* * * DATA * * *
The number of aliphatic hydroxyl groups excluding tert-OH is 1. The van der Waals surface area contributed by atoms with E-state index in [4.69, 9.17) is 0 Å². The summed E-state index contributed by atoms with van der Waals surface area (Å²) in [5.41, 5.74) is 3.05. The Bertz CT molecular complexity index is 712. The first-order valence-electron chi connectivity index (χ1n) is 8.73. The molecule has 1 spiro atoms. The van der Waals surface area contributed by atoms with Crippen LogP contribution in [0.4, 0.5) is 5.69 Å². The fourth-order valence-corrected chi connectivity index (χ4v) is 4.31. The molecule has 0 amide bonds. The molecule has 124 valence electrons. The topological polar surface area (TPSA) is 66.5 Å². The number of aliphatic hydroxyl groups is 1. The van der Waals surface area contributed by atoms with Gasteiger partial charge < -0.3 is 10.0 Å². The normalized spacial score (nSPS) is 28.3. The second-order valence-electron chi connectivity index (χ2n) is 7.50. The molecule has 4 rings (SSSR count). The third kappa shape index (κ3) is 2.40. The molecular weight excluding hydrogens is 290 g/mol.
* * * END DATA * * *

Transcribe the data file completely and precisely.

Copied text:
The number of aliphatic hydroxyl groups excluding tert-OH is 1. The van der Waals surface area contributed by atoms with E-state index in [4.69, 9.17) is 0 Å². The summed E-state index contributed by atoms with van der Waals surface area (Å²) in [5.41, 5.74) is 3.05. The Bertz CT molecular complexity index is 712. The first-order valence-electron chi connectivity index (χ1n) is 8.73. The molecule has 1 spiro atoms. The van der Waals surface area contributed by atoms with Crippen LogP contribution in [0.4, 0.5) is 5.69 Å². The fourth-order valence-corrected chi connectivity index (χ4v) is 4.31. The molecule has 0 amide bonds. The molecule has 124 valence electrons. The topological polar surface area (TPSA) is 66.5 Å². The number of aliphatic hydroxyl groups is 1. The van der Waals surface area contributed by atoms with Gasteiger partial charge < -0.3 is 10.0 Å². The normalized spacial score (nSPS) is 28.3. The second-order valence-electron chi connectivity index (χ2n) is 7.50. The molecule has 4 rings (SSSR count). The third kappa shape index (κ3) is 2.40. The molecular weight excluding hydrogens is 290 g/mol.